The goals seemed simple enough: Win (the Peanuts took the league title with a 59-28 record and victory in the SCL championship series), nurture (a league-high five Peanuts were signed by major league franchises) and lay low until something better inevitably comes along.

Just lay low.


To walk from the visiting dugout to the press box at Anderson Memorial Stadium in Anderson, S.C., takes a bit of work. First, one must leave the field through a gate and enter the stands. Then there's the climb -- approximately 30 rickety wooden steps, navigating over a cornucopia of discarded hot dog wrappers and empty soda cups and crumpled-up programs. Upon reaching the concession deck, there's another, oh, 15 steps to go before coming to the press box, a pebble-sized room with just enough space for four seats and a six-pack of Pepsi.

The point is, Wally Backman had time to calm down. To take a deep breath. To rethink what he was about to do. To turn around and go on with his life.

He had time not to hurt himself.

It was only 25 minutes earlier when Backman charged the field to defend a player who had been ejected for arguing balls and strikes during the Anderson Joes' 6-5 triumph over the Peanuts. Upon being kicked out of the game himself, Backman dropped a rainbow of curses on home-plate umpire Tom Height, then returned to his dugout to grab 22 bats, all of which he tossed onto the field. To cap things off, Backman emptied a bucket of baseballs down the third-base line. "It was a little silly," says Scott Adamson, who covered the game for the Anderson Independent-Mail. "But to be honest, he put on a pretty darn good show. It was 130 degrees and the baseball was bad. Wally's outburst was the only entertainment we had."

Had that been the end of it -- an amusing-yet-forgettable tantrum -- life would have lazily moved on. Yet as soon as the game concluded, Backman did what, well, Backman does. He stormed into the press box to confront Mike Janela, the Joes' radio announcer, who, during the outburst, questioned Backman's professionalism and lambasted him as "an embarrassment."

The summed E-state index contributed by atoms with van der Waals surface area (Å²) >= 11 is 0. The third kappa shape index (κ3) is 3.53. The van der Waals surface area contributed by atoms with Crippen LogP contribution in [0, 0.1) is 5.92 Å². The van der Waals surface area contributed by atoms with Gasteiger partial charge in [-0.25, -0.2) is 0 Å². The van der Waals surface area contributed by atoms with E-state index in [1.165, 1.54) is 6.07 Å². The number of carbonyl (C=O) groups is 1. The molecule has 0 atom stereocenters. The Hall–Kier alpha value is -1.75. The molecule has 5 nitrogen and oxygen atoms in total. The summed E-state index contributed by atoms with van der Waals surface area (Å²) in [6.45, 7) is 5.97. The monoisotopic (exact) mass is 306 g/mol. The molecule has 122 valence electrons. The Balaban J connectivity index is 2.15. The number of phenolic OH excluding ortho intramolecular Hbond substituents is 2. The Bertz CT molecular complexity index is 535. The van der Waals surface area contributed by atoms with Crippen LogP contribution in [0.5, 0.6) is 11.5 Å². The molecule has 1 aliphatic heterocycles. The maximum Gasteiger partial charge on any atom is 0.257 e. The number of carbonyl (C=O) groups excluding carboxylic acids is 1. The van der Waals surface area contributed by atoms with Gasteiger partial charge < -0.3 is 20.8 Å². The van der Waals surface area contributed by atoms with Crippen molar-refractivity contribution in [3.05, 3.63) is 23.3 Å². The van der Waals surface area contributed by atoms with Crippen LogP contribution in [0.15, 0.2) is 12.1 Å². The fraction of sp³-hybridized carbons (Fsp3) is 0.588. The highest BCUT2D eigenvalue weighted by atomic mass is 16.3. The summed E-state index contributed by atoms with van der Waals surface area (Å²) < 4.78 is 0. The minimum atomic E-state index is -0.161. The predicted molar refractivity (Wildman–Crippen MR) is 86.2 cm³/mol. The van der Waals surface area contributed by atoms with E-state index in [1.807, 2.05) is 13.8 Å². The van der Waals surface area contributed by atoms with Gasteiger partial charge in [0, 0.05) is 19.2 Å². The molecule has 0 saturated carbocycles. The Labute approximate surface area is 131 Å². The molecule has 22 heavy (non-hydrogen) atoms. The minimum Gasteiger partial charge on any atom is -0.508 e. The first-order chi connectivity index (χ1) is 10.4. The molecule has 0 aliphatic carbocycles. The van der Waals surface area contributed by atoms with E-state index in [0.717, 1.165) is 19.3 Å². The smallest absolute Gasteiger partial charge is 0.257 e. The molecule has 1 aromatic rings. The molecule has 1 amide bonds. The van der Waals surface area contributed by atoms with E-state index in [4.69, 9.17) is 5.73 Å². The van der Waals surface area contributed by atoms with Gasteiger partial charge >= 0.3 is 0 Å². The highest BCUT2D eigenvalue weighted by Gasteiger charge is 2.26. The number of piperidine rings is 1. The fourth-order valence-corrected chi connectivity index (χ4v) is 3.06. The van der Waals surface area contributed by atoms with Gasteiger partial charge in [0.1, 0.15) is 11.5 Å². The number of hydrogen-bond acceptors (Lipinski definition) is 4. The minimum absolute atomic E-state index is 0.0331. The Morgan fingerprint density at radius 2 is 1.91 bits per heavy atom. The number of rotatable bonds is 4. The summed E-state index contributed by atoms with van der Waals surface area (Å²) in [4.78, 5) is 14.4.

"Mike," Backman said, according to witnesses, "if you ever call me an embarrassment again, I will kick your f------ ass!"

"But Wally," Janela said, "22 bats …"

"I don't care if it was 100 f------ bats!" Backman said. "If you do that one more time I will shove your mike up your ass!"

Within hours, word of the incident spread across the Internet and, consequently, the baseball universe. That Backman had tossed some bats and balls was not the issue. Heck, it was vintage Piniella. No, what caught the attention of many was the inanity of it all -- Janela is a 22-year-old recent college graduate who lives at home with his parents. There were, at most, 500 people listening to the Joes-Peanuts clash.

So why, oh why, did Backman care what the kid said? And, more to the point, how does a manager who longs to resurface in the major leagues expect to survive when he can't shrug off the commentary of the voice of the … Anderson Joes?

"I loved working with Wally, and there's no doubt he was the best manager in the league," says Keith Michlig, the Peanuts' general manager. "But that one is still a head-scratcher to me."

Backman is asked this exact question -- "Why?" -- and struggles for an answer.

"Pride," he shrugs. "I have lots of pride."

In many ways, it simply is who he is; who he has always been. Growing up in Beaverton, Ore., Backman learned the game from his father, Sam, a former first baseman in the Pirates' organization who went on to a career as a railroad switchman. The third of Sam and Ida Backman's six children, Wally spent nearly all of his boyhood in the vacant lot next to the family home on Riggs Road.

"We took that empty spot and made a regulation baseball field for the kids," Ida says. "From 4 years old all Wally wanted was to be a ballplayer. He was never the biggest or the strongest, but he always was determined to make that dream happen. More determined than anyone I've ever seen."